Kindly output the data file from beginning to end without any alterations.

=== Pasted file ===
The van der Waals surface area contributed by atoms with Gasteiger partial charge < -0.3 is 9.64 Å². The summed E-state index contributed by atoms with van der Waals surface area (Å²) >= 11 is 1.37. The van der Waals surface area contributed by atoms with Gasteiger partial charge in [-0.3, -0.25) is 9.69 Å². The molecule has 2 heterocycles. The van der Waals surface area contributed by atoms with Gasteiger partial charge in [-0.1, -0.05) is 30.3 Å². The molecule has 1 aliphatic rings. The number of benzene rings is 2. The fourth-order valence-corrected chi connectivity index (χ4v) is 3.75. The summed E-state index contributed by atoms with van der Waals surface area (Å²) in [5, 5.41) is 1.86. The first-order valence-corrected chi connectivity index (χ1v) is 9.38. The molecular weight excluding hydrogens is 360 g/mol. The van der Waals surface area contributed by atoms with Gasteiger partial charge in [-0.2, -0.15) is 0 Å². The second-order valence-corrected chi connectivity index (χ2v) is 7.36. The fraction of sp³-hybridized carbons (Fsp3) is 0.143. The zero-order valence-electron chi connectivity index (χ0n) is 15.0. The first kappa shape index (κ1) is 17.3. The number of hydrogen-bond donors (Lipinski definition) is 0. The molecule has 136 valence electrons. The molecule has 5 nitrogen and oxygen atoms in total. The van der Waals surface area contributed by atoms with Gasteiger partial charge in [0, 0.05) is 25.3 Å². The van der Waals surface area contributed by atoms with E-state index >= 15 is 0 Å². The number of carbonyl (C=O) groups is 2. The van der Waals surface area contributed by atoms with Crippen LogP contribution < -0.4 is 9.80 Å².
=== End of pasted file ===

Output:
The van der Waals surface area contributed by atoms with Gasteiger partial charge < -0.3 is 9.64 Å². The summed E-state index contributed by atoms with van der Waals surface area (Å²) >= 11 is 1.37. The van der Waals surface area contributed by atoms with Gasteiger partial charge in [-0.3, -0.25) is 9.69 Å². The molecule has 2 heterocycles. The van der Waals surface area contributed by atoms with Gasteiger partial charge in [-0.1, -0.05) is 30.3 Å². The molecule has 1 aliphatic rings. The number of benzene rings is 2. The fourth-order valence-corrected chi connectivity index (χ4v) is 3.75. The summed E-state index contributed by atoms with van der Waals surface area (Å²) in [5, 5.41) is 1.86. The first-order valence-corrected chi connectivity index (χ1v) is 9.38. The molecular weight excluding hydrogens is 360 g/mol. The van der Waals surface area contributed by atoms with Gasteiger partial charge in [-0.2, -0.15) is 0 Å². The second-order valence-corrected chi connectivity index (χ2v) is 7.36. The fraction of sp³-hybridized carbons (Fsp3) is 0.143. The zero-order valence-electron chi connectivity index (χ0n) is 15.0. The first kappa shape index (κ1) is 17.3. The number of hydrogen-bond donors (Lipinski definition) is 0. The molecule has 136 valence electrons. The molecule has 5 nitrogen and oxygen atoms in total. The van der Waals surface area contributed by atoms with Gasteiger partial charge in [0, 0.05) is 25.3 Å². The van der Waals surface area contributed by atoms with E-state index >= 15 is 0 Å². The number of carbonyl (C=O) groups is 2. The van der Waals surface area contributed by atoms with Crippen LogP contribution < -0.4 is 9.80 Å².